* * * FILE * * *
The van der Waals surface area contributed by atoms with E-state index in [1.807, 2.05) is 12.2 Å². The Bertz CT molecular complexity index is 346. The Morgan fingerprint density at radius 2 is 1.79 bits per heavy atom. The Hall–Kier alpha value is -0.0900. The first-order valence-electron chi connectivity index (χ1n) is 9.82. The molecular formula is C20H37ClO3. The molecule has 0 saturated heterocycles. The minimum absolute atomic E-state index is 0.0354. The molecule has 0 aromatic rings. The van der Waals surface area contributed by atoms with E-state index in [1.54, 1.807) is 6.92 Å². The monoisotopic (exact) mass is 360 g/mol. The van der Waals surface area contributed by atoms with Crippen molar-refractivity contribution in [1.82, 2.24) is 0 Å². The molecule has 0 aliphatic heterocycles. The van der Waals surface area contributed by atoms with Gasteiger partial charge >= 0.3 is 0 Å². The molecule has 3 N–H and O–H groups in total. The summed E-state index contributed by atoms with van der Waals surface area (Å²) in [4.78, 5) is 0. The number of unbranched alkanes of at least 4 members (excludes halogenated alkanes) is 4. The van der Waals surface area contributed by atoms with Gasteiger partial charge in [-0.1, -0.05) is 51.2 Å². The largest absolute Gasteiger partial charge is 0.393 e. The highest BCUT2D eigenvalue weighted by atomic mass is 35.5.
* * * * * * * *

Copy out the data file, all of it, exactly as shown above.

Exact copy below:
The van der Waals surface area contributed by atoms with E-state index in [1.807, 2.05) is 12.2 Å². The Bertz CT molecular complexity index is 346. The Morgan fingerprint density at radius 2 is 1.79 bits per heavy atom. The Hall–Kier alpha value is -0.0900. The first-order valence-electron chi connectivity index (χ1n) is 9.82. The molecular formula is C20H37ClO3. The molecule has 0 saturated heterocycles. The minimum absolute atomic E-state index is 0.0354. The molecule has 0 aromatic rings. The van der Waals surface area contributed by atoms with E-state index in [1.54, 1.807) is 6.92 Å². The monoisotopic (exact) mass is 360 g/mol. The van der Waals surface area contributed by atoms with Crippen molar-refractivity contribution in [1.82, 2.24) is 0 Å². The molecule has 0 aliphatic heterocycles. The van der Waals surface area contributed by atoms with Gasteiger partial charge >= 0.3 is 0 Å². The molecule has 3 N–H and O–H groups in total. The summed E-state index contributed by atoms with van der Waals surface area (Å²) in [4.78, 5) is 0. The number of unbranched alkanes of at least 4 members (excludes halogenated alkanes) is 4. The van der Waals surface area contributed by atoms with Gasteiger partial charge in [-0.1, -0.05) is 51.2 Å². The largest absolute Gasteiger partial charge is 0.393 e. The highest BCUT2D eigenvalue weighted by atomic mass is 35.5.